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J Trauma. 2007 Nov;63(5):1054-60.

Proximal femoral nail for the treatment of reverse obliquity intertrochanteric fractures compared with gamma nail.

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1
Department of Orthopedic Surgery, College of Medicine, Kyungpook National University, Daegu, Korea.

Abstract

BACKGROUND:

The reverse obliquity fracture of the proximal femur (AO/OTA 31-A3) is mechanically different from most intertrochanteric fractures. The purpose of this study was to compare the results of proximal femoral nail (PFN) fixation with those of gamma nail (GN) fixation for these fractures.

METHODS:

Between 1993 and 2003, 635 of the fractures were classified as intertrochanteric or subtrochanteric. Clinical and radiographic records were retrospectively reviewed, and 22 fractures with reverse obliquity pattern were identified. The patients were divided into two treatment groups and were followed up for a minimum of 1 year (range, 12-67 months). Eleven patients in group I were treated with the PFN, and 11 patients in group II were treated with the GN. The two groups were comparable with regard to demographic and injury variables. The duration of follow-up averaged 18 months (range, 12-67 months). Radiographic changes during the follow-up, clinical outcome, and complications of the PFN group were compared with those of the GN group.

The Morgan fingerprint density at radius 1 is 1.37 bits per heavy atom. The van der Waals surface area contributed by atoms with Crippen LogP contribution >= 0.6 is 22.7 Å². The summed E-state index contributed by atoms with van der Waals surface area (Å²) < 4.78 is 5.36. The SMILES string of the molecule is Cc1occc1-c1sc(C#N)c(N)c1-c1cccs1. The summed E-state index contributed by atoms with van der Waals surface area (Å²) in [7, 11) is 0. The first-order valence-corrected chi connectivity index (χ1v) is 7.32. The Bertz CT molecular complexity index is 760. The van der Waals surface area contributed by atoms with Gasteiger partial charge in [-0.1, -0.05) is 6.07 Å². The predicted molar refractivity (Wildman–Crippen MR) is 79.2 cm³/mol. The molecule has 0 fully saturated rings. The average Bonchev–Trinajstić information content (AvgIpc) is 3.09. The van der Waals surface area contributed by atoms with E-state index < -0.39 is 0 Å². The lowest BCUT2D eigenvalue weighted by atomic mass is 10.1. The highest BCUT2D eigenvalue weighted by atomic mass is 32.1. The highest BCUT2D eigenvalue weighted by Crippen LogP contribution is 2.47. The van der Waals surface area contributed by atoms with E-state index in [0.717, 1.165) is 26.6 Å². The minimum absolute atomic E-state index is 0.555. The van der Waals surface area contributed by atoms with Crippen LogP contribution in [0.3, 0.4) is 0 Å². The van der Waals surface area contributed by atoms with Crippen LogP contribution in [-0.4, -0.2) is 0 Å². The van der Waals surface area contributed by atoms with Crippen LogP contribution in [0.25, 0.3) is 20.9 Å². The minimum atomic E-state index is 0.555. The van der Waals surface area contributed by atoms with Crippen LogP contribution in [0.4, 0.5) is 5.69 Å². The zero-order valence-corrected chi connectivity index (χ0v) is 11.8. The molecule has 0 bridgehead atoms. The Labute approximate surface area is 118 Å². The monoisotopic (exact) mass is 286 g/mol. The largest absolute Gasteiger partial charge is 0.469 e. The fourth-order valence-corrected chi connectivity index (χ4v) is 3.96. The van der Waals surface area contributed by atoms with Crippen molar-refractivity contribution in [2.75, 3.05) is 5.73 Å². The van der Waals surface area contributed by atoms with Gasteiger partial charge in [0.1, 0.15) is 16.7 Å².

RESULTS:

Reverse obliquity intertrochanteric fractures accounted for 4.3% of intertrochanteric and subtrochanteric fractures. Bone union time averaged 16.5 weeks in the PFN group and 17.9 weeks in the GN group. Average sliding of lag screw was 2.5 mm in the PFN group and 3.1 mm in the GN group (p = 0.046). Change of the neck-shaft angle was 2.45 degrees in the PFN group and 3.75 degrees in the GN group (p = 0.032). A satisfactory functional outcome was found in eight patients in the PFN group and also in eight patients in the GN group. There was one osteonecrosis of femoral head in the PFN group. There was one cutting out of lag screw, one nonunion, and one varus deformity in the GN group.

CONCLUSION:

There was no difference in clinical outcome between the PFN and GN groups. However, the PFN demonstrated better results biomechanically than the GN did in terms of less sliding of lag screw, less change of neck-shaft angle, and less complications for the treatment of reverse obliquity intertrochanteric fractures.

[Indexed for MEDLINE]

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